28 May The Challenges of Last kilometer Logistics
The “last kilometer” is an expression that has come to make sense with the rise of e-commerce. In effect, e-commerce has contributed to the surge in home deliveries as well as a reduction of delays.
All of this quickly became a significant headache for transport drivers, who competed with ingenuity to find faster and more efficient ways of delivering.
However, we are still far from being able to face all the challenges placed before us.
Management of the last kilometer in response to logistical, economic and environmental challenges.
The “last kilometer” represents a very important component of road transport, at all levels. It accounts for more than 20% of total logistics costs and accounts for almost 20% of urban traffic.
All of this presents the road sector with a large number of areas for improvement, be they economic, logistic or environmental.
The multiplication of delivery points: a major logistical challenge
E-commerce, with its goal of customer satisfaction, has lead to an explosion in home deliveries. The multiplication of points of sale was a direct result of the change in our consumption patterns. Customers are not only interested in obtaining the products they want, they also want them to be delivered directly to their homes, to their work, or even to relay points; this method being much less time-consuming for them.
All this has led to an increase in urban traffic, with urban freight transport now accounting for nearly 20% of total urban traffic, or one in five vehicles. Beyond the multiplication of motorway vehicles, this consumption trend to modify the profession of road transport operators, these are being held in a vise grip by the performance objectives and by the increase of the journeys to be carried out.
Under these conditions, it is easier to understand why last kilometer logistics represents a major challenge for the transport sector in the 21st century. One can therefore expect a major revolution in this field.
Last kilometer logistics in the face of environmental issues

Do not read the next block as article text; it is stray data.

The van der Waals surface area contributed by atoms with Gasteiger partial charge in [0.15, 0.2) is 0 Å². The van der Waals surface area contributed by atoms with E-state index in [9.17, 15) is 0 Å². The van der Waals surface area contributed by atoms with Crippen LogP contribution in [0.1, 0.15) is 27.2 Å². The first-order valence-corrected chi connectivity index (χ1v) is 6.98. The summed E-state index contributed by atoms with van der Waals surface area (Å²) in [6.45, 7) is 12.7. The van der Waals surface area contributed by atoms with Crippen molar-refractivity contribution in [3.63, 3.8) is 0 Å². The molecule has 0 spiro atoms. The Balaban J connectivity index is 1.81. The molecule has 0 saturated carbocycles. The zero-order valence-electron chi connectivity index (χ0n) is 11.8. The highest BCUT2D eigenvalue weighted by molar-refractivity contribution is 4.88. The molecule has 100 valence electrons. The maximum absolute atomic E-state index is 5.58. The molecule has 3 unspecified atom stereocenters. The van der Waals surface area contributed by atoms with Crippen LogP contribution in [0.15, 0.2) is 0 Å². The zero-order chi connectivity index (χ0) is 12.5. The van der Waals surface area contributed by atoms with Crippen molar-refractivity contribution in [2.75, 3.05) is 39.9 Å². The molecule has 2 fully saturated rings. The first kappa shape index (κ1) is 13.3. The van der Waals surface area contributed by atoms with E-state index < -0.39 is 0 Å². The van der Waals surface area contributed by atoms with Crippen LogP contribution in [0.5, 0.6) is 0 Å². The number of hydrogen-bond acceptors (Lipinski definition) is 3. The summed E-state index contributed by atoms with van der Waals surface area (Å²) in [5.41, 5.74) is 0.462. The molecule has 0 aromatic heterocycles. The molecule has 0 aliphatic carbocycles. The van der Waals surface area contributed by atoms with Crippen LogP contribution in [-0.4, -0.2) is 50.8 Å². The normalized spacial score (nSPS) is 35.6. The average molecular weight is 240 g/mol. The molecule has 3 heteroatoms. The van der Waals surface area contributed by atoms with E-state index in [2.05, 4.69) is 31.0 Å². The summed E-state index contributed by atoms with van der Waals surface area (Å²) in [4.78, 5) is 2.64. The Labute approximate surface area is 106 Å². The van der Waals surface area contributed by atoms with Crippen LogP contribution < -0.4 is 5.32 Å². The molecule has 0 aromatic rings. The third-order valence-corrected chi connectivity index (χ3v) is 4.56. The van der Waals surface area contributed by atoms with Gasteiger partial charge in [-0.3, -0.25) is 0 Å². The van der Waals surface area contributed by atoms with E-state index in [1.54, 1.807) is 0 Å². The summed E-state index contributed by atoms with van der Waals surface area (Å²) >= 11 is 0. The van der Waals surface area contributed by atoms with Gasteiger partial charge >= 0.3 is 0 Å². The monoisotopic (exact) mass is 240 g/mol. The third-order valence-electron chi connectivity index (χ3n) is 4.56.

How could we not address environmental issues when discussing the transport sector? Indeed, urban traffic congestion by delivery vehicles has led to very negative externalities for the environment.
Urban freight delivery today accounts for most of the greenhouse gas emissions, and this is mainly due to non-optimal management of the “last kilometer”: according to ADEME, the rate of kilometers traveled by empty delivery trucks exceeds 25% and trucks rarely exceed 67% filling capacity.
Reduction in journey times, optimization of routes taken and vehicle speed or load distribution are many levers capable of significantly improving the performance of the sector, while reducing its environmental impact.
The challenges of last kilometer logistics: A powerful economic lever
The “last kilometer” alone accounts for more than 20% of the total cost of the value chain. The optimization of its logistics thus represents a powerful lever for economic growth.
Home delivery is a market that has jumped more than 30% since 2010. Parcel business is expected to surpass $ 5 billion in sales this year. This will certainly attract newcomers to a market that is already highly competitive: giants such as UPS or FEDEX are not on their first go-round in this field and each have delivered billions of parcels worldwide.
Consequently, transport carriers capable of perfectly optimizing all segments of their distribution chain will be able to distinguish themselves from those who simply rely on their experience.
The next few years will see major changes in “last kilometer” logistics, and both traders and carriers will need to focus on many factors for improvement at the organizational and environmental level if they are to remain in the race.
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